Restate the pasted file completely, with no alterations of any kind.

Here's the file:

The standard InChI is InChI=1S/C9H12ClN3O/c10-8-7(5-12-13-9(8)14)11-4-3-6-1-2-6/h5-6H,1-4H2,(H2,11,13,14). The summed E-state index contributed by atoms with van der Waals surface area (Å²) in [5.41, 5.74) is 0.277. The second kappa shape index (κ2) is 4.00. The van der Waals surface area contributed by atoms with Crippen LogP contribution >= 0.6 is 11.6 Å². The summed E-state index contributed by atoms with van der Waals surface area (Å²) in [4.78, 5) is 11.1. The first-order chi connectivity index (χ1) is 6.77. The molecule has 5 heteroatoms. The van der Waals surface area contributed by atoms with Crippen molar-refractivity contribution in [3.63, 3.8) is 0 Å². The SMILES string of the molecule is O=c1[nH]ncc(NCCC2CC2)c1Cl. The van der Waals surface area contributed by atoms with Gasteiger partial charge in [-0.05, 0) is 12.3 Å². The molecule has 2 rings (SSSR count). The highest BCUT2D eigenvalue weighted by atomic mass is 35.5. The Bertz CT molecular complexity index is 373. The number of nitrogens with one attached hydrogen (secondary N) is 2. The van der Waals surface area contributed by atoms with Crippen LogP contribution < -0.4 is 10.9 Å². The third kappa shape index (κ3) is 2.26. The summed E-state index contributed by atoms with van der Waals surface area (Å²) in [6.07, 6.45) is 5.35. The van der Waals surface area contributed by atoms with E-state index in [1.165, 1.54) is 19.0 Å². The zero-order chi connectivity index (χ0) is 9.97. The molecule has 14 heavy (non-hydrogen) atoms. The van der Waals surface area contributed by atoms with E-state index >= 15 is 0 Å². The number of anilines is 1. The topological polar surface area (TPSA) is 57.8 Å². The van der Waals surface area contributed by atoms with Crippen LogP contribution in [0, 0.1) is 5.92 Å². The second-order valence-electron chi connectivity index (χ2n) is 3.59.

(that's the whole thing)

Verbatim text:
The standard InChI is InChI=1S/C9H12ClN3O/c10-8-7(5-12-13-9(8)14)11-4-3-6-1-2-6/h5-6H,1-4H2,(H2,11,13,14). The summed E-state index contributed by atoms with van der Waals surface area (Å²) in [5.41, 5.74) is 0.277. The second kappa shape index (κ2) is 4.00. The van der Waals surface area contributed by atoms with Crippen LogP contribution >= 0.6 is 11.6 Å². The summed E-state index contributed by atoms with van der Waals surface area (Å²) in [4.78, 5) is 11.1. The first-order chi connectivity index (χ1) is 6.77. The molecule has 5 heteroatoms. The van der Waals surface area contributed by atoms with Crippen molar-refractivity contribution in [3.63, 3.8) is 0 Å². The SMILES string of the molecule is O=c1[nH]ncc(NCCC2CC2)c1Cl. The van der Waals surface area contributed by atoms with Gasteiger partial charge in [-0.05, 0) is 12.3 Å². The molecule has 2 rings (SSSR count). The highest BCUT2D eigenvalue weighted by atomic mass is 35.5. The Bertz CT molecular complexity index is 373. The number of nitrogens with one attached hydrogen (secondary N) is 2. The van der Waals surface area contributed by atoms with Crippen LogP contribution < -0.4 is 10.9 Å². The third kappa shape index (κ3) is 2.26. The summed E-state index contributed by atoms with van der Waals surface area (Å²) in [6.07, 6.45) is 5.35. The van der Waals surface area contributed by atoms with E-state index in [1.165, 1.54) is 19.0 Å². The zero-order chi connectivity index (χ0) is 9.97. The molecule has 14 heavy (non-hydrogen) atoms. The van der Waals surface area contributed by atoms with E-state index >= 15 is 0 Å². The number of anilines is 1. The topological polar surface area (TPSA) is 57.8 Å². The van der Waals surface area contributed by atoms with Crippen LogP contribution in [0, 0.1) is 5.92 Å². The second-order valence-electron chi connectivity index (χ2n) is 3.59.